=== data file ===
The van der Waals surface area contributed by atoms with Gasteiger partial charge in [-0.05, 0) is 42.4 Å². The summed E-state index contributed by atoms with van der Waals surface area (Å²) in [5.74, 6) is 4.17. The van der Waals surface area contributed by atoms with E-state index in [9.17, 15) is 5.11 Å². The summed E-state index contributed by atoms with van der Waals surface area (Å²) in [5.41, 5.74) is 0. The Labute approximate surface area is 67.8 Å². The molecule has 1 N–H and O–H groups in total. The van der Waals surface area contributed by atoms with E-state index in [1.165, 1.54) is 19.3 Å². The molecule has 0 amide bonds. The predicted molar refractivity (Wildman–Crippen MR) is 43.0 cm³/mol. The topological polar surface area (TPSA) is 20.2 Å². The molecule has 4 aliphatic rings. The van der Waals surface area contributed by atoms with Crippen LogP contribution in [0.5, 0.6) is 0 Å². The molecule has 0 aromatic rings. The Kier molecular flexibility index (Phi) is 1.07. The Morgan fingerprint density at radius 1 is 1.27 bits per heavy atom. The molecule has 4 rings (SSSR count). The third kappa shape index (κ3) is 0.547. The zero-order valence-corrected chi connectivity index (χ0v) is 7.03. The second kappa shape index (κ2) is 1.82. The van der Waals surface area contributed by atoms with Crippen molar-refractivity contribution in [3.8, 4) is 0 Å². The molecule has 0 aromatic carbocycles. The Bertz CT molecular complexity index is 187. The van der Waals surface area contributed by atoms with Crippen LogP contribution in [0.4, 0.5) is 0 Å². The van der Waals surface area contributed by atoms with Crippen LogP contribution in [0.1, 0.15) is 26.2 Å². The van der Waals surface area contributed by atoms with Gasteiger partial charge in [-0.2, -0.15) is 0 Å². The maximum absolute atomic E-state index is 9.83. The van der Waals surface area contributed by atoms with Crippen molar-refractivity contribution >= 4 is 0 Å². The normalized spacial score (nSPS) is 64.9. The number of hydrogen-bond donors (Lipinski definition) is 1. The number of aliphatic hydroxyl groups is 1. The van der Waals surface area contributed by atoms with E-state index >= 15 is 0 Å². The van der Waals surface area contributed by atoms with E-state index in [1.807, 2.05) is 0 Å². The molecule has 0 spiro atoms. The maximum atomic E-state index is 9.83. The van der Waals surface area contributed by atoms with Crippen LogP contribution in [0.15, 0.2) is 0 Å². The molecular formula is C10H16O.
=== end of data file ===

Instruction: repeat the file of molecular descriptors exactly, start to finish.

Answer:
The van der Waals surface area contributed by atoms with Gasteiger partial charge in [-0.05, 0) is 42.4 Å². The summed E-state index contributed by atoms with van der Waals surface area (Å²) in [5.74, 6) is 4.17. The van der Waals surface area contributed by atoms with E-state index in [9.17, 15) is 5.11 Å². The summed E-state index contributed by atoms with van der Waals surface area (Å²) in [5.41, 5.74) is 0. The Labute approximate surface area is 67.8 Å². The molecule has 1 N–H and O–H groups in total. The van der Waals surface area contributed by atoms with E-state index in [1.165, 1.54) is 19.3 Å². The molecule has 0 amide bonds. The predicted molar refractivity (Wildman–Crippen MR) is 43.0 cm³/mol. The topological polar surface area (TPSA) is 20.2 Å². The molecule has 4 aliphatic rings. The van der Waals surface area contributed by atoms with Crippen LogP contribution in [0.5, 0.6) is 0 Å². The molecule has 0 aromatic rings. The Kier molecular flexibility index (Phi) is 1.07. The Morgan fingerprint density at radius 1 is 1.27 bits per heavy atom. The molecule has 4 rings (SSSR count). The third kappa shape index (κ3) is 0.547. The zero-order valence-corrected chi connectivity index (χ0v) is 7.03. The second kappa shape index (κ2) is 1.82. The van der Waals surface area contributed by atoms with Crippen molar-refractivity contribution in [3.8, 4) is 0 Å². The molecule has 0 aromatic carbocycles. The Bertz CT molecular complexity index is 187. The van der Waals surface area contributed by atoms with Crippen LogP contribution in [0.4, 0.5) is 0 Å². The van der Waals surface area contributed by atoms with Crippen LogP contribution in [0.1, 0.15) is 26.2 Å². The van der Waals surface area contributed by atoms with Gasteiger partial charge in [-0.2, -0.15) is 0 Å². The maximum absolute atomic E-state index is 9.83. The van der Waals surface area contributed by atoms with Crippen molar-refractivity contribution >= 4 is 0 Å². The normalized spacial score (nSPS) is 64.9. The number of hydrogen-bond donors (Lipinski definition) is 1. The number of aliphatic hydroxyl groups is 1. The van der Waals surface area contributed by atoms with E-state index >= 15 is 0 Å². The van der Waals surface area contributed by atoms with E-state index in [1.807, 2.05) is 0 Å². The molecule has 0 spiro atoms. The maximum atomic E-state index is 9.83. The van der Waals surface area contributed by atoms with Crippen LogP contribution in [0.15, 0.2) is 0 Å². The molecular formula is C10H16O.